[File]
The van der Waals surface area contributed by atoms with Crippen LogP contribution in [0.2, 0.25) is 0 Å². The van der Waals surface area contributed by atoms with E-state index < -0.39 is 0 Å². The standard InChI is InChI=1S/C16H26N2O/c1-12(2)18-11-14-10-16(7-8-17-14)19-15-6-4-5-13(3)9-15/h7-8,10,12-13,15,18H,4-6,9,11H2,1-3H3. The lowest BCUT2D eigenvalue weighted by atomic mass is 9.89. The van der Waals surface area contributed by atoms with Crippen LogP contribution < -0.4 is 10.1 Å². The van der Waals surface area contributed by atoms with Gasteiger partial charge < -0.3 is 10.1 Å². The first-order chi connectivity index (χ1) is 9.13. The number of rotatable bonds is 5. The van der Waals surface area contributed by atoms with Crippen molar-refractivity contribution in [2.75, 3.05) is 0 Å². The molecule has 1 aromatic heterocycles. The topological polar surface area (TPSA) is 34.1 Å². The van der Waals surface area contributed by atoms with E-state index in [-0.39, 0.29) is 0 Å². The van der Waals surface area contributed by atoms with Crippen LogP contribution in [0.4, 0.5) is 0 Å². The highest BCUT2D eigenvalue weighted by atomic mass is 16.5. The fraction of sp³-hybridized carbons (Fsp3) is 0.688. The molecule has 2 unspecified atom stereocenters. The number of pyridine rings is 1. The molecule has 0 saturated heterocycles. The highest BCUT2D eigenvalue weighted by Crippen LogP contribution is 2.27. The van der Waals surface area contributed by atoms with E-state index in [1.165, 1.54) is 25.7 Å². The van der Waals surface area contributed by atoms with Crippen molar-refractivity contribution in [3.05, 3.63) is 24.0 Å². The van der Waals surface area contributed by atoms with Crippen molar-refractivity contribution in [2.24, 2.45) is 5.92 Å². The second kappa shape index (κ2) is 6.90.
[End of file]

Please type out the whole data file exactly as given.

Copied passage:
The van der Waals surface area contributed by atoms with Crippen LogP contribution in [0.2, 0.25) is 0 Å². The van der Waals surface area contributed by atoms with E-state index < -0.39 is 0 Å². The standard InChI is InChI=1S/C16H26N2O/c1-12(2)18-11-14-10-16(7-8-17-14)19-15-6-4-5-13(3)9-15/h7-8,10,12-13,15,18H,4-6,9,11H2,1-3H3. The lowest BCUT2D eigenvalue weighted by atomic mass is 9.89. The van der Waals surface area contributed by atoms with Crippen LogP contribution < -0.4 is 10.1 Å². The van der Waals surface area contributed by atoms with Gasteiger partial charge < -0.3 is 10.1 Å². The first-order chi connectivity index (χ1) is 9.13. The number of rotatable bonds is 5. The van der Waals surface area contributed by atoms with Crippen molar-refractivity contribution in [2.75, 3.05) is 0 Å². The molecule has 1 aromatic heterocycles. The topological polar surface area (TPSA) is 34.1 Å². The van der Waals surface area contributed by atoms with E-state index in [-0.39, 0.29) is 0 Å². The van der Waals surface area contributed by atoms with Crippen LogP contribution in [0.4, 0.5) is 0 Å². The highest BCUT2D eigenvalue weighted by atomic mass is 16.5. The fraction of sp³-hybridized carbons (Fsp3) is 0.688. The molecule has 2 unspecified atom stereocenters. The number of pyridine rings is 1. The molecule has 0 saturated heterocycles. The highest BCUT2D eigenvalue weighted by Crippen LogP contribution is 2.27. The van der Waals surface area contributed by atoms with E-state index in [1.165, 1.54) is 25.7 Å². The van der Waals surface area contributed by atoms with Crippen molar-refractivity contribution in [3.05, 3.63) is 24.0 Å². The van der Waals surface area contributed by atoms with Crippen molar-refractivity contribution in [2.24, 2.45) is 5.92 Å². The second kappa shape index (κ2) is 6.90.